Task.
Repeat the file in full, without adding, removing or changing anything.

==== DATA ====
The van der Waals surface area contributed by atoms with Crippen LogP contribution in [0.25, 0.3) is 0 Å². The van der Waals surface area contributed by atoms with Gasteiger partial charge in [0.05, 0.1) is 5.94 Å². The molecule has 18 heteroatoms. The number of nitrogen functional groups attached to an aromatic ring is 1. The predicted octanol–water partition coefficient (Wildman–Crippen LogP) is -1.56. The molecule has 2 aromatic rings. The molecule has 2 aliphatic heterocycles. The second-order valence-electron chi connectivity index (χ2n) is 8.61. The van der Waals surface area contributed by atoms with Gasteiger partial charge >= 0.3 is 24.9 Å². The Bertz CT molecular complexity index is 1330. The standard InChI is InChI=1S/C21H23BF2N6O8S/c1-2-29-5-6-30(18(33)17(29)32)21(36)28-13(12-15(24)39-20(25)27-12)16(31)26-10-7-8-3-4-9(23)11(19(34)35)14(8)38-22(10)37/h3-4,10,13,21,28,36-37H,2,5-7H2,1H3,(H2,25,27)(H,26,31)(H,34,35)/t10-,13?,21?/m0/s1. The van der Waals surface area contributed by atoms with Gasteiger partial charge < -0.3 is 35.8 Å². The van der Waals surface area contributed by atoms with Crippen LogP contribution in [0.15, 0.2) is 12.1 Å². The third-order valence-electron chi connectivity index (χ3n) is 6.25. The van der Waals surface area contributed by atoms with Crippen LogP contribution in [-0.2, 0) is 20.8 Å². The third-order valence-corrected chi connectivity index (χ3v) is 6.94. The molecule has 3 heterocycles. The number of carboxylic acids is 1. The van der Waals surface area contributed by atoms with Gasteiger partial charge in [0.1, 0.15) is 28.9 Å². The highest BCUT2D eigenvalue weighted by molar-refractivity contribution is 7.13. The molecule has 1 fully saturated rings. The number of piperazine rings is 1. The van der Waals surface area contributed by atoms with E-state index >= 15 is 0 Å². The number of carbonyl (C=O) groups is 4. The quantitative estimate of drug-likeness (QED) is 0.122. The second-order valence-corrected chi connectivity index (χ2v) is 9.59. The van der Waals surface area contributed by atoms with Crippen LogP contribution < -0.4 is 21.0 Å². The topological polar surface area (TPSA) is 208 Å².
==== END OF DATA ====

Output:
The van der Waals surface area contributed by atoms with Crippen LogP contribution in [0.25, 0.3) is 0 Å². The van der Waals surface area contributed by atoms with Gasteiger partial charge in [0.05, 0.1) is 5.94 Å². The molecule has 18 heteroatoms. The number of nitrogen functional groups attached to an aromatic ring is 1. The predicted octanol–water partition coefficient (Wildman–Crippen LogP) is -1.56. The molecule has 2 aromatic rings. The molecule has 2 aliphatic heterocycles. The second-order valence-electron chi connectivity index (χ2n) is 8.61. The van der Waals surface area contributed by atoms with Gasteiger partial charge >= 0.3 is 24.9 Å². The Bertz CT molecular complexity index is 1330. The standard InChI is InChI=1S/C21H23BF2N6O8S/c1-2-29-5-6-30(18(33)17(29)32)21(36)28-13(12-15(24)39-20(25)27-12)16(31)26-10-7-8-3-4-9(23)11(19(34)35)14(8)38-22(10)37/h3-4,10,13,21,28,36-37H,2,5-7H2,1H3,(H2,25,27)(H,26,31)(H,34,35)/t10-,13?,21?/m0/s1. The van der Waals surface area contributed by atoms with Gasteiger partial charge < -0.3 is 35.8 Å². The van der Waals surface area contributed by atoms with Crippen LogP contribution in [0.15, 0.2) is 12.1 Å². The third-order valence-electron chi connectivity index (χ3n) is 6.25. The van der Waals surface area contributed by atoms with Crippen LogP contribution in [-0.2, 0) is 20.8 Å². The third-order valence-corrected chi connectivity index (χ3v) is 6.94. The molecule has 3 heterocycles. The number of carboxylic acids is 1. The van der Waals surface area contributed by atoms with Gasteiger partial charge in [0.1, 0.15) is 28.9 Å². The highest BCUT2D eigenvalue weighted by molar-refractivity contribution is 7.13. The molecule has 1 fully saturated rings. The number of piperazine rings is 1. The van der Waals surface area contributed by atoms with E-state index >= 15 is 0 Å². The number of carbonyl (C=O) groups is 4. The quantitative estimate of drug-likeness (QED) is 0.122. The second-order valence-corrected chi connectivity index (χ2v) is 9.59. The van der Waals surface area contributed by atoms with Crippen LogP contribution < -0.4 is 21.0 Å². The topological polar surface area (TPSA) is 208 Å².